Release Date: 10/11/2014
New material from any one of Sasu Ripatti’s many guises is something to treat as a rare grace. Extra significance should be afforded to his latest work however - not only is Visa the first album-length release from Ripatti since 2012’s Kuopio, the record also sees Ripatti (under his primary moniker, Vladislav Delay) return to the ambient genre, of which he is something of a master.
The dynamics Ripatti manages to create with so few components is something which has always set him apart: all too often, ambient music seems to give way to clichéd euphoric builds or sickly cinematic crescendos. In the case of Visa however, it is often just the slight release of a filter, a subtle adjustment made to a loop or an added layer of static that gives narrative to the album. Opening track ‘Visaton’ for instance stretches over twenty minutes in length, yet never feels to be overstaying its welcome. Tape-saturated samples clatter forward like a typewriter stuck on a single character, whilst discordant soundscapes build to a disquieting ascent.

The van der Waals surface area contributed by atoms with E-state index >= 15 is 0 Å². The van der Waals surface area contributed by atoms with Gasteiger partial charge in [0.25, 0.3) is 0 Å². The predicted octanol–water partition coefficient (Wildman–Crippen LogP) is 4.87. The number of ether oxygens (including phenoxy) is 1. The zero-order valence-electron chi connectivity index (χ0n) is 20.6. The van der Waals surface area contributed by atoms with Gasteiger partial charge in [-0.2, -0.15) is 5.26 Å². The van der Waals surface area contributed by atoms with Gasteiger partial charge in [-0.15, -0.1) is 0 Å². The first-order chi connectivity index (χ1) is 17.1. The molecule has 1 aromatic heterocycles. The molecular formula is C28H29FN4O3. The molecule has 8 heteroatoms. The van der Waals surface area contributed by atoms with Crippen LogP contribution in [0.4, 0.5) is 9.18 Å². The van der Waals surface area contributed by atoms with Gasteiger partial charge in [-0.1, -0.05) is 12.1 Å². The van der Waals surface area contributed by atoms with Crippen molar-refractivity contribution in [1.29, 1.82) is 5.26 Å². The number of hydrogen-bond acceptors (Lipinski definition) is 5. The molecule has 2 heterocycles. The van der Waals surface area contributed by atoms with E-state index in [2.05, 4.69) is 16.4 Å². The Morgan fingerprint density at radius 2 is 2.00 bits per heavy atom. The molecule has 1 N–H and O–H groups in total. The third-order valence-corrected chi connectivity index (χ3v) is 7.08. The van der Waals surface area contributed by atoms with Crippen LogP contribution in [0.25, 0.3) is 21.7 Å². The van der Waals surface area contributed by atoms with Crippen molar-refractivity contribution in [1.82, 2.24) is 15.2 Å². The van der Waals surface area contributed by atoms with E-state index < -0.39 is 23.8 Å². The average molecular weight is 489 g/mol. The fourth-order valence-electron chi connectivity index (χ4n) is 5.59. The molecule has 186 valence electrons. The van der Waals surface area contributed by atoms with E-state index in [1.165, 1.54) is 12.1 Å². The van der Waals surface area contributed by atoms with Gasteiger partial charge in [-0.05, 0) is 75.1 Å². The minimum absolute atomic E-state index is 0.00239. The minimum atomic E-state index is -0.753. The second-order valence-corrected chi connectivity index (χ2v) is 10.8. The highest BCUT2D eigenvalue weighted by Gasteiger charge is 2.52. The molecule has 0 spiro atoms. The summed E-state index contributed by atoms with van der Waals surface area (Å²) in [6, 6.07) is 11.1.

Kuopio was groundbreaking in its injection of rhythm into the ambient genre, using sharply cut harmonic loops and quaking tremolo’s to create rhythm without the need for percussive hits. Visa deploys similar techniques but with a touch more subtlety. For example, ‘Viisari’ murmurs tentatively, as melancholic synths quiver like long grass in the wind. Scratches of static and warbling samples creak beneath the atmospheres; beautifully exposed and fragile. ’Vihollinen’ comes as close to actual percussion as Visa gets, and as the track reaches its climax, hollow snares begin cracking like thunder through the faded piano loops.
The album’s press release divulges that the record was composed in just two weeks - the Finnish artist having found himself with surplus time after being denied entry to the United States on a planned tour. If this feat were attributed to another artist it might beg belief, yet with the mystique Ripatti has already cultivated over the years through his wildly divergent productions it seems somehow plausible…